About a year ago, Mowse died. Mowse was a large, beautiful, all-white cat who’d owned us for a decade. While she’ll never be replaced in our hearts, she left us with an empty space around the tree at Christmas time. With mixed gratitude to Barb – my cat-loving wife – the space has been filled.

The newest member of the family circle is a six-pound, two-year-old Calico from a local shelter. Officially, we’ve named her Clementine. Since we’ve long had a Rat Terrier named Winston, it seemed only natural. As we’ve gotten to know each other better, Clementine has been shortened to Clemmy. Or, as in the case when her youthful exuberance goes too far, D.C.. Damned cat!

Anyone who’s brought a new cat into the house knows the first thing that happens is they make a dash under the nearest furniture and hide for several days. You can hear them at night as they prowl and examine their new home. Just standard cat operating procedure. Nature of the beast as it were.

Not Clemmy. Barb sat her down on the floor, expecting the usual dash for that safe space under the couch. Didn’t happen. Clem sat there, looked the place over, found a soft spot ON the couch and settled in. When a lap eventually became available, she was in it. Purring. If she was picked up and held, more purring. Toys. Mad dash, play and – purring. Food? Purring. Litter box? Purring.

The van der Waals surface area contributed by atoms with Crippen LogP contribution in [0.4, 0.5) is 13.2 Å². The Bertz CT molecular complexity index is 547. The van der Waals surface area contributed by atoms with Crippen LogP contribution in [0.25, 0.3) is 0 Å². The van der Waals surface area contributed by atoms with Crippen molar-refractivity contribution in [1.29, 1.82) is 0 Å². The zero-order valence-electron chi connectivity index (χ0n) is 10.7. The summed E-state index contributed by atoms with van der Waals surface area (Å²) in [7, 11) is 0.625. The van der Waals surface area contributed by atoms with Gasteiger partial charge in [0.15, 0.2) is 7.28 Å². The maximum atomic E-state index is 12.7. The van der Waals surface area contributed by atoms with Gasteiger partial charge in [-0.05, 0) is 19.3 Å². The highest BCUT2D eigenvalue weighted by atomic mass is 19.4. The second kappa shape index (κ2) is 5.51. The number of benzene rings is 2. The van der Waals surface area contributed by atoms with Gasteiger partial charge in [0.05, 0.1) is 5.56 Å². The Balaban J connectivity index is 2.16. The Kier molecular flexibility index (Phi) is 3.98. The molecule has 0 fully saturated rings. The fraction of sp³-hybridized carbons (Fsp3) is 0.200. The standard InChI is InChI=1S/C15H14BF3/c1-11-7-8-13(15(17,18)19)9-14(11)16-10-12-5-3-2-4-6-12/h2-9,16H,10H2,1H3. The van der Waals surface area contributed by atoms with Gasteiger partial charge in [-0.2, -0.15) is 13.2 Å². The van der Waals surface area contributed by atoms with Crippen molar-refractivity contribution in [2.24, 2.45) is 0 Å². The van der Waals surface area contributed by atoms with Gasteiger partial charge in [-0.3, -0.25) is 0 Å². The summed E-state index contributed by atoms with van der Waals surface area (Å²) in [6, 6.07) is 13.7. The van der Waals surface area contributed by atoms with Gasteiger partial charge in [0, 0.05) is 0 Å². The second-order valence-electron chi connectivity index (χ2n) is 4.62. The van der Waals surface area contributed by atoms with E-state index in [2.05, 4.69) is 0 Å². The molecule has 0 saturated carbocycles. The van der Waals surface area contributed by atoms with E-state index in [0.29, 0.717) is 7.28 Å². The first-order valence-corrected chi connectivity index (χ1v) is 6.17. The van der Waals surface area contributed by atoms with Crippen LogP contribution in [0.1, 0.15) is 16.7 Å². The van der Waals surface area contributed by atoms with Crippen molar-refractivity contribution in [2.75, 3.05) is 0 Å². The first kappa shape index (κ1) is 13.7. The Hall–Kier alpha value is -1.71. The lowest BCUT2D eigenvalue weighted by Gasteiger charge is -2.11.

When it was time to meet Winston, he showed us how wrong we could be about his gentle, accepting nature we’d known for so long. Since he had lived most of his much-loved dog life with Mowse for a friend, we thought this would go well. It did not. He looked at us as if we had betrayed him and slowly walked to the bedroom and his usual corner of the bed. “Damn!” That’s Rat Terrier for “Damn!”

Clemmy would not be denied. She jumped up and laid down beside him. Purring. “Damn!” You could hear it clearly as he left the bed.

It’s been several weeks now. As usual, in the evenings, Winston lays down on the couch next to Barb as she reads. But now, Clemmy curls up next to Winston. For awhile, he’d get up and move. Not anymore. While he still softly utters an occasional “Darn,” he more often just lays there and endures the warm, six-pound “purr box” snuggled up by his side. And lately, if she leaves, he’ll look up to see where she went.

When Clemmy comes into a room these few weeks later, Winston doesn’t leave. While they’re certainly not “buddies,” she has at least won him over to accept her presence in the house. Purring and continued loving will do that. She purrs, too, when she settles down next to him on the foot of our bed each night.

And that’s what we’ve learned from Clementine as she’s melded into our family She has “loved” her way into our hearts with her continual purring and her desire to be close. Even when reprimanded, she soon comes back with a purr and a rub on our legs. We find ourselves wondering who could possibly have taken this loving animal to a shelter. Why would you give up something that just keeps coming back? That just keeps loving?

So Christmas at our house has a complete circle again this year. The tree is up and decorations abound. Clemmy, of course, loves that. And we, of course, now love Clemmy.

If we acknowledge the small, life-changing gift of love placed in our lives that first Christmas – if we accept and practice the eternal charge to “go forth and share His love” – if we approach all our relationships with caring for each other – then we’ve learned what that Baby was sent here to teach.

Still, though we’ve understood that at our house for many Christmas’s, it’s been good to have a small, calico cat remind us that love is best when shared. Repeatedly. Constantly.

Merry Loving Christmas!

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